Saturday, November 19, 2011

Different Kinds of Luminescence

Energy is transferred in many different ways: as heat, as light, or by chemical reactions. When energy is released by matter in the form of light it is referred to as luminescence. An exception is usually made for matter that has such a high temperature that it simply glows; this is called incandescence. Luminescence is far more efficient than incandescence. It neither requires nor generates much heat, so it's sometimes known as “cold light” (from Aristotle’s term).
Chemiluminescence is the emission of light as the result of a chemical reaction. The energy that is released as a result of the chemical reaction excites the product molecules of the reaction. A molecule in this excited state either relaxes back to a lower energy state, with the direct emission of light, or transfers its energy to a second molecule, which becomes the light emitter.

A common example is a glowstick. When the glowstick is bent, chemicals are released and mix together, causing the glowstick to start glowing. Another example of a chemiluminescent reaction is between nitrogen monoxide (NO) and ozone (O3) which forms NO2 (nitrogen dioxide) in an excited state. The activated NO2 emits light when it reverts back to a lower energy state.
Chemiluminescence differs from photoluminescence in that the excited state of the electron is derived from the product of a chemical reaction rather than the more typical way of creating electronic excited states, namely absorption of a quantum or multiple quanta of light. In photoluminescence, light is used to drive an endothermic chemical reaction. In chemiluminescence, light is generated from a chemically exothermic reaction. There are two types of photoluminescence: (i) fluorescence, which involves absorbing and releasing lower energy light almost immediately and (ii) phosphorescence, in which the release of light is delayed, making phosphorescent materials appear to glow in the dark.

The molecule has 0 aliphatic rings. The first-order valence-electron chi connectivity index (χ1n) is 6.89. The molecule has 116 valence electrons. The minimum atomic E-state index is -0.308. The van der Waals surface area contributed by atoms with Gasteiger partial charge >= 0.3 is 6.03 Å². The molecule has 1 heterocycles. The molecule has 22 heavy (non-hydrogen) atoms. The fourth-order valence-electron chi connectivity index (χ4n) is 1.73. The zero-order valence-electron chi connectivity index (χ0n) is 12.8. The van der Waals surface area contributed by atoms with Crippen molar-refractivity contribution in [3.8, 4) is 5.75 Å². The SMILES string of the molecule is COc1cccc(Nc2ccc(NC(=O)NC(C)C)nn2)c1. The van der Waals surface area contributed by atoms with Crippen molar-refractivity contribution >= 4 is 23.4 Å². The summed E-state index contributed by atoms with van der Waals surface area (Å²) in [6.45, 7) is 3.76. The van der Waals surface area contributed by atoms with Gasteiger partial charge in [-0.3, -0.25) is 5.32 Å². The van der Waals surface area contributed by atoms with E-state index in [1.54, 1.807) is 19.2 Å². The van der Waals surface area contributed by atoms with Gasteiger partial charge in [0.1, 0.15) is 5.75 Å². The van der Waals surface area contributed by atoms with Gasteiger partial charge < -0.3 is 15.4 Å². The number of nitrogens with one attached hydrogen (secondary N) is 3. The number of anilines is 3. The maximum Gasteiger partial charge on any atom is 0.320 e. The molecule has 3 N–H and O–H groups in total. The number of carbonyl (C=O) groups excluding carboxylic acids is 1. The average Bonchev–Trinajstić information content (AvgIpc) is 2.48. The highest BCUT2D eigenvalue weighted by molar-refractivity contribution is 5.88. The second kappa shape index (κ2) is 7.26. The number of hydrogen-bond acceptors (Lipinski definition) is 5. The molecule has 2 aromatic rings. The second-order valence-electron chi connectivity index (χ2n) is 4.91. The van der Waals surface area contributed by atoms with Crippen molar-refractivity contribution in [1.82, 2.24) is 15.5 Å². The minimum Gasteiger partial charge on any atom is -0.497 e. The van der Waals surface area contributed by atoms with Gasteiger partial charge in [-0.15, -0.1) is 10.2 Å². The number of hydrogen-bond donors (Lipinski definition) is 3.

Bioluminescence is a naturally occurring form of chemiluminescence, or the emission of visible light by an organism as a result of a natural chemical reaction. Bioluminescence is primarily a marine phenomenon, though bioluminescence can also be found in some land animals (predominantly insects), fungi, bacteria, and protists. It is the predominant source of light in the deep ocean. There are many reasons for this. First, large portions of the ocean either have very dim light or exist in total darkness. Second, the volume of habitat where bioluminescence is effective is vast, allowing natural selection to take place in a huge ecological context. Third, in most of the ocean there is no concealment; the most common functions of bioluminescence in the ocean are for defense against predators or to find or attract prey.

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